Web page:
Opinion

A $700 Billion Peacetime Deficit Is A Catastrophe

Reuters

James O'Brien Freelance Writer

The national print and broadcast media have made their decision to go all Trump, all Russia, all the time, so some important things that happen domestically don’t receive a lot of attention.  For example, the news in late June that 2017 tax revenues are coming in well short of estimates – resulting in an anticipated deficit of $700 billion for this fiscal year – generated little coverage.

Let this sink in for a minute.  We are not involved in a hot war anywhere in the world right now; we have more or less full employment; and we have historically low interest rates.  Yet we are running a budget deficit that just jumped by nearly $100 billion to $700 billion.  But the $100 billion or so shortfall in tax receipts was deemed insignificant in comparison to the news that Donald Trump Jr. took a meeting with a Russian lobbyist last year.

Unfortunately, in 40 years or so – when Donald Trump Jr. occupies the same place in U.S. history as William “Billy Boy” Carter does today – the national debt will be generating a great deal of news coverage.  That is because, if it continues on its current trajectory, that debt will essentially swallow us whole.

Lest I be accused of economic alarmism, let me explain.  The national debt – the aggregate of all those pesky annual deficits – now stands at $20 trillion, give or take a few hundred billion.  Interest on that debt, paid to holders of various U.S. Treasury instruments, will be about $266 billion in 2017.

That is already the fifth largest budget item (after Social Security, defense, Medicare and Medicaid) and represents 6.5 percent of the U.S. Federal budget.  That might seem tolerable, but the thing about the national debt is that, to borrow the title of an old Temptations song, “It’s Growing’.

Debt service as a percentage of the budget will grow because a) the national debt is getting larger, not smaller each year; and b) interest rates, after 10 years at near-zero levels, are creeping up to historically normal rates.

By cutting taxes while launching the war on terror, George W. Bush doubled the national debt in eight years, from about $5 trillion to $10 trillion.  By launching programs to fight the Great Recession of 2008 (while continuing many elements of the war on terror) Barack Obama doubled it again, to $20 trillion, in another eight years.  At some point, the law of large numbers kicks in, so the doubling will slow down, but each trillion-dollar increase in the debt represents another $13 billion or so in interest payments at current rates.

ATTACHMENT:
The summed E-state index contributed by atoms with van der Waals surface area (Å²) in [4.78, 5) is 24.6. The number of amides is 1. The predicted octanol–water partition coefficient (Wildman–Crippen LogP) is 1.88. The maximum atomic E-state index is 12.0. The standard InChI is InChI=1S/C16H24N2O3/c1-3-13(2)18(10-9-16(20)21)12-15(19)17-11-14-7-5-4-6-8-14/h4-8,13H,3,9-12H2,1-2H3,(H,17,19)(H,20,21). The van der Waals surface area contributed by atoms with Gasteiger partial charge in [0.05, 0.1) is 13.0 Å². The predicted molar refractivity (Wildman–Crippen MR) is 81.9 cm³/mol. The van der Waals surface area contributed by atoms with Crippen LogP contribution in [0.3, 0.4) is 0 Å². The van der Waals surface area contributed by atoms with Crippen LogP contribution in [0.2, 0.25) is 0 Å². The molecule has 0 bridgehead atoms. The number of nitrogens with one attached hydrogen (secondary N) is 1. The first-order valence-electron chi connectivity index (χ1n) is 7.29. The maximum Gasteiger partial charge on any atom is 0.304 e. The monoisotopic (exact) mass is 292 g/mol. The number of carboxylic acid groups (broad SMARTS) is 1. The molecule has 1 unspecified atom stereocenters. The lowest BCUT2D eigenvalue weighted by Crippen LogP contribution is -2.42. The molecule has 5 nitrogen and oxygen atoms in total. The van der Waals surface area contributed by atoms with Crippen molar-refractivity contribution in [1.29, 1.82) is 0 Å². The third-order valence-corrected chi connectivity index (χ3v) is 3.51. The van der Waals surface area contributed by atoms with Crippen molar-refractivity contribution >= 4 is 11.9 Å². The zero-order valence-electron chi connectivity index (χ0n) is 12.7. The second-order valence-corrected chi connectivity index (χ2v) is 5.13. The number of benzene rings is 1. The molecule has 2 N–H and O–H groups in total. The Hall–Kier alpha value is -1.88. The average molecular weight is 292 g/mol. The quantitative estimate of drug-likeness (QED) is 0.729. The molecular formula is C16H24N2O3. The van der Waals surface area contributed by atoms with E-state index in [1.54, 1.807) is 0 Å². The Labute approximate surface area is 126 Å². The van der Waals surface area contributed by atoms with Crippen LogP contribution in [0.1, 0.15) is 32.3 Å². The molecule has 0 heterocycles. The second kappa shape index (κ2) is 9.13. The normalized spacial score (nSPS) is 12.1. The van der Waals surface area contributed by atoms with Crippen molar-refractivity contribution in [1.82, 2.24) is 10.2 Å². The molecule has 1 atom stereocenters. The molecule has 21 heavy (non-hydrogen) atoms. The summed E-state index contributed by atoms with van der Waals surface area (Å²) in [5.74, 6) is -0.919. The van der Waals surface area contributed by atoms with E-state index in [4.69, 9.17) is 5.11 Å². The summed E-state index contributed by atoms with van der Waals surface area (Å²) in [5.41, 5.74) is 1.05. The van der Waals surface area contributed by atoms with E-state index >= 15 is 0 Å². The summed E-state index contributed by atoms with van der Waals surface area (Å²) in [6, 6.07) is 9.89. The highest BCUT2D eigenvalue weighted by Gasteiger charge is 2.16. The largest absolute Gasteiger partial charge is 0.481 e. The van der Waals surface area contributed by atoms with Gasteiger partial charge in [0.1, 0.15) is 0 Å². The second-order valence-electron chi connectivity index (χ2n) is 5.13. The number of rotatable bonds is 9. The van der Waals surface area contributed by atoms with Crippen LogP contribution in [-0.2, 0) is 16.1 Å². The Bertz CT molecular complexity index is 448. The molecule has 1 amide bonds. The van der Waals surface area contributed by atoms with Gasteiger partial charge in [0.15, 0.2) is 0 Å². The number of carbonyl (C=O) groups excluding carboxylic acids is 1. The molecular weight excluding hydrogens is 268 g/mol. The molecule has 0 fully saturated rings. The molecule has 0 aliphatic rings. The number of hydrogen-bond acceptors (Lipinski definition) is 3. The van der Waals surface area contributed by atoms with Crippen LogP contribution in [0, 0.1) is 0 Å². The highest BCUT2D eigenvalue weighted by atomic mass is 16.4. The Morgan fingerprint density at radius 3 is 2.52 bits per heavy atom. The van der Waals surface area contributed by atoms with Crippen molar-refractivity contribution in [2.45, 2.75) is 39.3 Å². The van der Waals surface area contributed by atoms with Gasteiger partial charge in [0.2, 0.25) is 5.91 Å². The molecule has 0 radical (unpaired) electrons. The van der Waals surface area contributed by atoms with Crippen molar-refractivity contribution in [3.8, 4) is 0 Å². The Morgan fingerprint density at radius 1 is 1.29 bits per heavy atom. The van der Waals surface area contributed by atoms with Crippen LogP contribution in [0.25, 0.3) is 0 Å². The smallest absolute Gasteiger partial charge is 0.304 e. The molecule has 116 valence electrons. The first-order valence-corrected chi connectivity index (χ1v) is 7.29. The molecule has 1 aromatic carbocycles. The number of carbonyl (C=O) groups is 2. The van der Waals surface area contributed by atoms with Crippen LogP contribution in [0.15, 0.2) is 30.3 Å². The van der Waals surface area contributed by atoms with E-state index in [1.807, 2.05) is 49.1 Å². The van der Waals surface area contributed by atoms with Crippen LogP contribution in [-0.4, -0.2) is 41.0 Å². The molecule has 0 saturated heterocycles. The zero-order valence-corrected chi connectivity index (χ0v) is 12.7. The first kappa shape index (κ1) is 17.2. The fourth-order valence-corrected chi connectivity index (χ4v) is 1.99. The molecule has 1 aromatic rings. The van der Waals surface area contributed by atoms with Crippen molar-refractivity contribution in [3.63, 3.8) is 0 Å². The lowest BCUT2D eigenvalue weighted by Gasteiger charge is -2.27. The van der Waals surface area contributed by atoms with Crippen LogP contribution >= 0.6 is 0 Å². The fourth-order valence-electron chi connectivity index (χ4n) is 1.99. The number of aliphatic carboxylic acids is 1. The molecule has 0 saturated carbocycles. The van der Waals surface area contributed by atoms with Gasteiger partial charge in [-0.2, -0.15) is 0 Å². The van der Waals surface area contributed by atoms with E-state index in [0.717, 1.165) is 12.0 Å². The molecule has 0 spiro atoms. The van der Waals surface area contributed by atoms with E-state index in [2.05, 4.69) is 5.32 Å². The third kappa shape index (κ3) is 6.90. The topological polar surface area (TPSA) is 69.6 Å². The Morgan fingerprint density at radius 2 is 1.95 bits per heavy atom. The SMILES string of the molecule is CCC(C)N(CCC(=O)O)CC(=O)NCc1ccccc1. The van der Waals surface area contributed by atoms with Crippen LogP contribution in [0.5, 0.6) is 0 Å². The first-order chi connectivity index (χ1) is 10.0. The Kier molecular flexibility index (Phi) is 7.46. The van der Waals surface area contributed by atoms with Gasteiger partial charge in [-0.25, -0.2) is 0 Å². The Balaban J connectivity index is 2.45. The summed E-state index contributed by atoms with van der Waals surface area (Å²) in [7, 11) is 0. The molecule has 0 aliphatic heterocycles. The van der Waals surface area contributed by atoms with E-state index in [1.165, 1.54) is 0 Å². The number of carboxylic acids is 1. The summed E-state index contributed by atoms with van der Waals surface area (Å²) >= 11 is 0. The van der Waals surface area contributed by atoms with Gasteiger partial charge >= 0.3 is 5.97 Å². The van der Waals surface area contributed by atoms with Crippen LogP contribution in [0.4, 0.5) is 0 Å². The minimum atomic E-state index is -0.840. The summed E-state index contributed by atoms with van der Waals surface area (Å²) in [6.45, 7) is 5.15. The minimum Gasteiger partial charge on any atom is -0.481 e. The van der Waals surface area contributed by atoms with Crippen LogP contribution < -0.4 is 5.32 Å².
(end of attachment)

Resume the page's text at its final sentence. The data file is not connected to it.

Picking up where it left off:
That’s $13 billion each year — $130 billion over the course of a decade – unavailable for infrastructure investments, student loans, food stamps, national defense, Medicare or whatever worthy or unworthy program Congress and the President see fit to spend it on.

The impact of interest rates is even more scary.  The big drop in interest rates brought the cost of debt service down while the levels of debt tripled.  As interest rates rise, the Office of Management and Budget predicts that debt service will be $787 billion or 12.2 percent of the budget in 2027 – just ten years from now.  That’s more than we currently spend on any single program except Social Security, and much more than we spend on all non-discretionary, non-defense spending.

As the great Instapundit Glenn Reynolds says, “What can’t go on, won’t”.  We need a serious, non-partisan national debate – now – about how to head off a rolling disaster.  We need to talk about taxes (how to get more, rather than less revenue from corporations and individuals) as well as how to fund previously sacred cows such as Social Security and Medicare.  We need an objective analysis of whether “investment” spending (on things like coding boot camps) might have a more or less immediate return (what is the gain to the Federal coffers of turning an $18,000 per year barista into a $70,000 per year tax-paying software developer?).  We need a re-examination of our defense commitments and posture around the world, and how much we are willing and able to pay to maintain them.  We should be looking at everything in this light.  If we can’t pay for it, we can’t do it.

Given the current climate in Washington, there is little evidence that any of these discussions will take place anytime soon.  That should not stop concerned citizens from ringing the alarm bell, however.  I don’t have the scientific background needed to make an objective analysis of the climate change threat, but I can add, subtract and calculate interest rates, and I can guarantee that the deficit and the burgeoning national debt represent an immediate and terrifying threat to our nation and our way of life.  Even with a $20 trillion debt, it’s not too late to turn things around, but it will be soon.